Fake apps and websites on the rise- Scotiabank Bahamas urges vigilance 

Nassau, Bahamas – May 11, 2021 – As The Bahamas continues to transition to being a more digital society, amidst the COVID-19 pandemic, Scotiabank (Bahamas) is urging customers to pay keen attention to online safety and to be vigilant when navigating websites.

The Bank wants customers to take steps to verify the legitimacy of websites and apps – particularly sites used to conduct purchases and other financial transactions. “The pandemic has forced many of us to rely on delivery services and more frequent online shopping, as in-person activities decrease,” noted Scotiabank Bahamas, Managing Director Roger Archer.

With this in mind, the Bank wishes to remind its customers of ways to stay safe and has compiled a list of tips that can help to protect their accounts.

Fake websites

Fraudsters have become more skilled at setting up fake websites that appear identical to legitimate ones and sometimes may even go as far as selling or attempting to sell knock-off versions of the site’s products. An immediate tell-tale sign that a website may be a fraud is that it contains broken links and no back button; and appears to be poorly designed the Bank says. 

Missing Contact Information 

Customers should check to ensure that retail websites have up-to-date contact information such as a working telephone number that a human representative answers; a legitimate email address that ends in @gmail.com, @hotmail.com, @yahoo.com, @[company name.com] or @[company name].org; as well as a mailing address.

“This is important in the event that the customer or the Bank needs to seek redress on a purchase or transaction,” Archer explained. Persons should also look out for information that clearly outlines the company’s sales, return and privacy policies. 

Suspicious Requests for Personal Information

One of the most obvious signs that a website is attempting to scam its users is by asking for personal information such as credit or debit card information before allowing the user to browse the website.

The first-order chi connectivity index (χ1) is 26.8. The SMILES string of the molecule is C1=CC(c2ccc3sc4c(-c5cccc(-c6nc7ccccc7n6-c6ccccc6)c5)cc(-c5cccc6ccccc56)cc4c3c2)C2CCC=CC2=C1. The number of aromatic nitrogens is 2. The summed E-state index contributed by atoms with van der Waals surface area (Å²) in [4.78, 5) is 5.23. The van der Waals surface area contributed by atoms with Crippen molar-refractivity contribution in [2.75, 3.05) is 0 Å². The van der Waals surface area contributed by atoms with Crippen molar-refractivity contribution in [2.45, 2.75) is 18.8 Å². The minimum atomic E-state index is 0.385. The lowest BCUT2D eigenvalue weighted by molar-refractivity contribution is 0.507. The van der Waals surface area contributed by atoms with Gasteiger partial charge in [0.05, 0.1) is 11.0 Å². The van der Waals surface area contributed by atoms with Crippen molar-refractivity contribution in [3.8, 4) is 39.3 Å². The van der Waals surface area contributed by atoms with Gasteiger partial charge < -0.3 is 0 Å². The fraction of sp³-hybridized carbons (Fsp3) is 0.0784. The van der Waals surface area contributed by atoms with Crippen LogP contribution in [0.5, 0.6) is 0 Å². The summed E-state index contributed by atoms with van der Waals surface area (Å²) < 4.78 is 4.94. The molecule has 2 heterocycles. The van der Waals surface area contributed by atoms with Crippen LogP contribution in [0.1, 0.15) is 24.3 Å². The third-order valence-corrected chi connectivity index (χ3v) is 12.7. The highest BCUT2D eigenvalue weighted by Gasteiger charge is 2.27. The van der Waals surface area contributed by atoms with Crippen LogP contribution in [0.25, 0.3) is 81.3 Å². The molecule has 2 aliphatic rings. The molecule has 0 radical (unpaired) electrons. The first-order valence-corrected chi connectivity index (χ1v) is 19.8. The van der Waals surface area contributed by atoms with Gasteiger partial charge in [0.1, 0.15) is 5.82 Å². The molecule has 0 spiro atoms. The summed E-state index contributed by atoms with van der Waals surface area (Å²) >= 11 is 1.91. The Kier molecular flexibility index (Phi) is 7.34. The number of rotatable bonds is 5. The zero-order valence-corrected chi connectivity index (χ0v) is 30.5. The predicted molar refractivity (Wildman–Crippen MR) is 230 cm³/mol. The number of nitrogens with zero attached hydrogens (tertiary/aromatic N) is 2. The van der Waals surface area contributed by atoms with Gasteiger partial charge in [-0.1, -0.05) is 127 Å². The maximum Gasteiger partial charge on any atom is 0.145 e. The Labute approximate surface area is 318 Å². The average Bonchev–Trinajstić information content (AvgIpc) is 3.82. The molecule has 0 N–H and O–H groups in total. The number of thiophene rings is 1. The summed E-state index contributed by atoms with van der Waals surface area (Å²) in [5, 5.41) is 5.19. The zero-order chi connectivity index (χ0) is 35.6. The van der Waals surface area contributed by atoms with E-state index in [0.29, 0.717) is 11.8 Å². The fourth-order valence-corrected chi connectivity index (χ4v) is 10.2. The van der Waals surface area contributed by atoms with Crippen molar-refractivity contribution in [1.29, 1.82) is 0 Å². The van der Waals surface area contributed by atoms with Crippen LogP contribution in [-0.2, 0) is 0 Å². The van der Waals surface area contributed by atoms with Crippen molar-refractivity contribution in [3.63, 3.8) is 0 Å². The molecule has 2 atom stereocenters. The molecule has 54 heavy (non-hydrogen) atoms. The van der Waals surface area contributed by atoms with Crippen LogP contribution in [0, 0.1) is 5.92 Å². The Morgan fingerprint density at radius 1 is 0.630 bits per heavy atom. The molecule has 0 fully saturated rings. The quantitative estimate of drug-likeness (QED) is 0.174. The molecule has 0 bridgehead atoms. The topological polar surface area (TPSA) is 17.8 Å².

Fake apps

With regard to mobile apps, the Bank advises that these are also avenues that are being used to defraud unsuspecting customers. “These fraudsters are sadly using these tools of convenience and taking advantage of the uptick in app usage brought on by COVID-19,” Archer lamented.

Sadly, despite the increased convenience and safety of using apps and other online tools to make purchases and  transact business remotely, there are now more opportunities for hackers to steal a person’s identity and banking information,” he pointed out.


Some tips to spot and safely navigate fake apps include:

Observing the name and spelling used on the app

One of the first things a user should be aware of when downloading an app is that the name and its spelling exactly match that of the company. Scammers will create fake apps with names that are so similar (one letter may be incorrect), that a user may not notice.

User feedback and ratings

When downloading an app, there should be a section just beneath where the app’s installment is loading, that displays user reviews, ratings and feedback. This indicates that the app is legitimate enough to have had many other mobile users install and use it, to provide some type of feedback. 

Note Permissions

There are many apps that need a device’s permission to be installed, specifically when an app needs access to a phone’s gallery, phonebook/contacts, camera and microphone. If while installing an app a prompt appears, asking permission to access any of the above mentioned features on your mobile device, that is a sign that the app is legitimate and knows its purpose.

However, if an app continuously asks for personal information or has too many pop up ads, users should immediately exit and uninstall the app,” Archer instructs.

Scams Evolve

While it is difficult to provide an exhaustive list of strategies that scammers may attempt, “generally we are advising that if one or more errors or suspicious content appears while on a website, users should immediately exit the site or app.”

Archer noted that the financial industry has been a key target for scammers who have even created sites that mimic the Banks’ online and mobile channels. “Be very vigilant and utilize extreme caution while surfing the web, we want to urge all our customers and others to be guarded especially when entering credit card and personal information,” he said in closing.